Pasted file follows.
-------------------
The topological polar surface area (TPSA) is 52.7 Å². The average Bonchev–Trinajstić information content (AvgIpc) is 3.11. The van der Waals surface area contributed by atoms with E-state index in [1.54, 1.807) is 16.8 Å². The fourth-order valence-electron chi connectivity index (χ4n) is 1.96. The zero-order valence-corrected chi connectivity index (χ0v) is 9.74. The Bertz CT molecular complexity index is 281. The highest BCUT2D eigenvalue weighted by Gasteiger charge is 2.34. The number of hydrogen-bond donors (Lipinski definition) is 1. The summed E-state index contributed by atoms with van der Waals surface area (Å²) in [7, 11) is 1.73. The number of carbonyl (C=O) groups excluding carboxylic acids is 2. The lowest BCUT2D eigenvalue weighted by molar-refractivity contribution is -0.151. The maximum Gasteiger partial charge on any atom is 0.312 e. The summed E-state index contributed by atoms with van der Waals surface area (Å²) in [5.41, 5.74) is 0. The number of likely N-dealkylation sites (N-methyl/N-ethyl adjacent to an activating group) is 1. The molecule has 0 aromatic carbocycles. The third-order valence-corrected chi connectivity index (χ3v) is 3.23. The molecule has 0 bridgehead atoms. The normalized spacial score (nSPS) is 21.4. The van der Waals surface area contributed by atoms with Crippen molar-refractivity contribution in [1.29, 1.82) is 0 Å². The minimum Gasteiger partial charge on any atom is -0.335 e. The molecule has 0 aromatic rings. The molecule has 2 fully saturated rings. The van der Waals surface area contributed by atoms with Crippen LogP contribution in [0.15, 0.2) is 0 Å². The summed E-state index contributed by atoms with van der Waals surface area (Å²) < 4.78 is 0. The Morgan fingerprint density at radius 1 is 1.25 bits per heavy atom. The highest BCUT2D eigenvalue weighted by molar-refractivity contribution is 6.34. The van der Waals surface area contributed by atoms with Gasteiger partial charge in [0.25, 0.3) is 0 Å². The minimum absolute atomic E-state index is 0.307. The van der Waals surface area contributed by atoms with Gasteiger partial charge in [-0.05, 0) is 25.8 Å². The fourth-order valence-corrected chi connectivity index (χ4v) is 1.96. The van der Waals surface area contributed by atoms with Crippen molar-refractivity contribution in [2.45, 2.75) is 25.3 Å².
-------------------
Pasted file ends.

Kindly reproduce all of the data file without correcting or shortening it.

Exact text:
The topological polar surface area (TPSA) is 52.7 Å². The average Bonchev–Trinajstić information content (AvgIpc) is 3.11. The van der Waals surface area contributed by atoms with E-state index in [1.54, 1.807) is 16.8 Å². The fourth-order valence-electron chi connectivity index (χ4n) is 1.96. The zero-order valence-corrected chi connectivity index (χ0v) is 9.74. The Bertz CT molecular complexity index is 281. The highest BCUT2D eigenvalue weighted by Gasteiger charge is 2.34. The number of hydrogen-bond donors (Lipinski definition) is 1. The summed E-state index contributed by atoms with van der Waals surface area (Å²) in [7, 11) is 1.73. The number of carbonyl (C=O) groups excluding carboxylic acids is 2. The lowest BCUT2D eigenvalue weighted by molar-refractivity contribution is -0.151. The maximum Gasteiger partial charge on any atom is 0.312 e. The summed E-state index contributed by atoms with van der Waals surface area (Å²) in [5.41, 5.74) is 0. The number of likely N-dealkylation sites (N-methyl/N-ethyl adjacent to an activating group) is 1. The molecule has 0 aromatic carbocycles. The third-order valence-corrected chi connectivity index (χ3v) is 3.23. The molecule has 0 bridgehead atoms. The normalized spacial score (nSPS) is 21.4. The van der Waals surface area contributed by atoms with Crippen molar-refractivity contribution in [1.29, 1.82) is 0 Å². The minimum Gasteiger partial charge on any atom is -0.335 e. The molecule has 0 aromatic rings. The molecule has 2 fully saturated rings. The van der Waals surface area contributed by atoms with Crippen LogP contribution in [0.15, 0.2) is 0 Å². The summed E-state index contributed by atoms with van der Waals surface area (Å²) < 4.78 is 0. The Morgan fingerprint density at radius 1 is 1.25 bits per heavy atom. The highest BCUT2D eigenvalue weighted by molar-refractivity contribution is 6.34. The van der Waals surface area contributed by atoms with Gasteiger partial charge in [0.25, 0.3) is 0 Å². The minimum absolute atomic E-state index is 0.307. The van der Waals surface area contributed by atoms with Gasteiger partial charge in [-0.05, 0) is 25.8 Å². The fourth-order valence-corrected chi connectivity index (χ4v) is 1.96. The van der Waals surface area contributed by atoms with Crippen molar-refractivity contribution in [2.45, 2.75) is 25.3 Å².